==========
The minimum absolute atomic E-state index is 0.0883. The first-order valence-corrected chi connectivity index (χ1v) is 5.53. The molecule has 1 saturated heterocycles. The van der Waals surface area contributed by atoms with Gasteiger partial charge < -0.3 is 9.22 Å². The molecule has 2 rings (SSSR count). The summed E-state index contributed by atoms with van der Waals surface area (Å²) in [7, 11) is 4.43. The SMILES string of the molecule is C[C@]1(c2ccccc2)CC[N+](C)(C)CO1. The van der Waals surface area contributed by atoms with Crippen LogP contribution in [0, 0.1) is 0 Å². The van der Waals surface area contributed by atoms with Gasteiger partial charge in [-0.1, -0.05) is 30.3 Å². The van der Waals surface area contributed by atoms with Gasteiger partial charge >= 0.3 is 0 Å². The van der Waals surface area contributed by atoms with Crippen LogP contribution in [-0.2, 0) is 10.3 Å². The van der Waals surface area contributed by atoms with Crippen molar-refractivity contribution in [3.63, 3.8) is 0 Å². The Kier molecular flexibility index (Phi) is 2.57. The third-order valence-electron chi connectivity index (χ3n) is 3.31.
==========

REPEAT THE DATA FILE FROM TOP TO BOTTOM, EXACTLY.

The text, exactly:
The minimum absolute atomic E-state index is 0.0883. The first-order valence-corrected chi connectivity index (χ1v) is 5.53. The molecule has 1 saturated heterocycles. The van der Waals surface area contributed by atoms with Gasteiger partial charge < -0.3 is 9.22 Å². The molecule has 2 rings (SSSR count). The summed E-state index contributed by atoms with van der Waals surface area (Å²) in [7, 11) is 4.43. The SMILES string of the molecule is C[C@]1(c2ccccc2)CC[N+](C)(C)CO1. The van der Waals surface area contributed by atoms with Crippen LogP contribution in [0, 0.1) is 0 Å². The van der Waals surface area contributed by atoms with Gasteiger partial charge in [-0.1, -0.05) is 30.3 Å². The van der Waals surface area contributed by atoms with Gasteiger partial charge >= 0.3 is 0 Å². The van der Waals surface area contributed by atoms with Crippen LogP contribution in [-0.2, 0) is 10.3 Å². The van der Waals surface area contributed by atoms with Crippen molar-refractivity contribution in [3.63, 3.8) is 0 Å². The Kier molecular flexibility index (Phi) is 2.57. The third-order valence-electron chi connectivity index (χ3n) is 3.31.